Beyond the Singularity – Computronium

Posted By on January 13, 2016

Beyond the Singularity – Computronium we look at a material hypothesized to be used as “programmable matter,” a substrate for computer modeling of virtually any real object.

Norman Margolus and Tommaso Toffoli of the Massachusetts Institute of Technology developed this idea of matter to be used as “programmable matter.” You can also read their 1987 paper on ‘Cellular Automata Machines’ here.

The advantages of an architecture optimized for cellular automata (CA) simulations are so great that, for large-scale CA experiments, it becomes absurd to use any other kind of computer.

Computronium is matter that has been transformed from its natural state into a computer of the maximum physically achievable efficiency. (An Extropian might argue that this is matter’s “natural state”.) What constitutes “computronium” varies with the level of postulated technology; a rod-logic nanocomputer is probably too primitive, since the basic elements consist of hundreds or thousands of atoms. More likely forms of computronium include three-dimensional quantum cellular automata, or exotic forms of matter such as neutronium, Higgsium, and monopolium. [Definition by Eliezer Yudkowsky]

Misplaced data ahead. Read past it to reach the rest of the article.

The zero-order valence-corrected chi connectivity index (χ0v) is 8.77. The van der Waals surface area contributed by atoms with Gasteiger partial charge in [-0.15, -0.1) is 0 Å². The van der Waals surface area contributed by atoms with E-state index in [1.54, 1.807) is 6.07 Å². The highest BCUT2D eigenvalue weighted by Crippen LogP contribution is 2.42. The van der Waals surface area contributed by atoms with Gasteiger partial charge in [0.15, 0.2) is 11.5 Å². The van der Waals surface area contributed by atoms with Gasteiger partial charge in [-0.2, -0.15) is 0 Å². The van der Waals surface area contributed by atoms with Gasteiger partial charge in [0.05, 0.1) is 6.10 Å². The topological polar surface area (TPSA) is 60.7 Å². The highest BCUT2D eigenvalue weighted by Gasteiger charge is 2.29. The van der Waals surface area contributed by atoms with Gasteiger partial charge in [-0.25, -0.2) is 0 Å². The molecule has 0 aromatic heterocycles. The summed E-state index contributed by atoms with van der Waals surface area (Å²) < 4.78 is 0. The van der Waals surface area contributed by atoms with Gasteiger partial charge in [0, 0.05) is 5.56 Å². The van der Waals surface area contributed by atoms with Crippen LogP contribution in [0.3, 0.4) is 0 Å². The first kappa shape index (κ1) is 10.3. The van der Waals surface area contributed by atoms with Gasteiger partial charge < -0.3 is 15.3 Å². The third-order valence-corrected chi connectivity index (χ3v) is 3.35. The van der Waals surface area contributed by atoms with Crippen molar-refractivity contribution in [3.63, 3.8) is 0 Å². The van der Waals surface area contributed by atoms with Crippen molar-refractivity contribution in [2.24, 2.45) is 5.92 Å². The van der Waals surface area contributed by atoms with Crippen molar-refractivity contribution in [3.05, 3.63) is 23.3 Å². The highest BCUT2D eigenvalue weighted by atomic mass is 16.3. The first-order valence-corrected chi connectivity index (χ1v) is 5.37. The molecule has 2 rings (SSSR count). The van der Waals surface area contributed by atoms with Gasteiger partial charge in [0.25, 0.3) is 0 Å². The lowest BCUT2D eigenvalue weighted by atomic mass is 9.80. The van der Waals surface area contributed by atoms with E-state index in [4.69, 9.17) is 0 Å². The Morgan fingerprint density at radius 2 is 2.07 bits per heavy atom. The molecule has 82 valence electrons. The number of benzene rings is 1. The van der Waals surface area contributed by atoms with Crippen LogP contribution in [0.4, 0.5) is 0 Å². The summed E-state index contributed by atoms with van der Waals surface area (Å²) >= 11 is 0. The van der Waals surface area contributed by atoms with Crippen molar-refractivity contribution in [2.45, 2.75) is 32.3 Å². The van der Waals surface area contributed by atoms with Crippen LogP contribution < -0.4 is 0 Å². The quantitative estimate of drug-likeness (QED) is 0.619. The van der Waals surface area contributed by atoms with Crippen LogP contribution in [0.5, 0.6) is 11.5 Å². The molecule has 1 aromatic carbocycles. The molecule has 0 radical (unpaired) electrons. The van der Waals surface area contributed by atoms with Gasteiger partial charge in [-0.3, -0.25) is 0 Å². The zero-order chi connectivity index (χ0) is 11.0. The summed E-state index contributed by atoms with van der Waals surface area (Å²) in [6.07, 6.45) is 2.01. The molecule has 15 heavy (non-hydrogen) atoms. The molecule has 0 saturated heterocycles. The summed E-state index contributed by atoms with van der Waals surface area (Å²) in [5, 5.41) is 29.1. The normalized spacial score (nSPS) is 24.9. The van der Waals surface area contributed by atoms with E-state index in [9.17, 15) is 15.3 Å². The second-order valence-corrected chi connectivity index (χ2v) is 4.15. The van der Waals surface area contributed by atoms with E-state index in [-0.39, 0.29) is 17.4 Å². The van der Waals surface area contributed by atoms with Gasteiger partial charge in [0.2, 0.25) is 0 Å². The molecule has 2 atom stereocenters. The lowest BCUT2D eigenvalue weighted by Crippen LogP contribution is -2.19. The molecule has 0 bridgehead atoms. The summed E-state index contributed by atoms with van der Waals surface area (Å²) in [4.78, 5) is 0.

Bill Butera from MIT CBA also developed a programming model where little code fragments hop from particle to particle, traveling around and self-organizing into a system that solves a problem. The vision is to change the computer from a monolithic box to a raw material that gets configured by instructions traveling through it.

Ray Kurzweil – What Will Happen After the Technological Singularity?

So that means that any material with particles (that’s everything from rocks to water to whatever) could in fact become a computer at the particle level. It’s a pretty wild idea. Here’s Ray Kurzweil to explain a little more.

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Nikolas Badminton is a world-respected futurist speaker that researches, speaks, and writes about the future of work, how technology is affecting the workplace, how workers are adapting, the sharing economy, and how the world is evolving. He appears at conferences in Canada, USA, UK, and Europe. Email him to book him for your radio, TV show, or conference.


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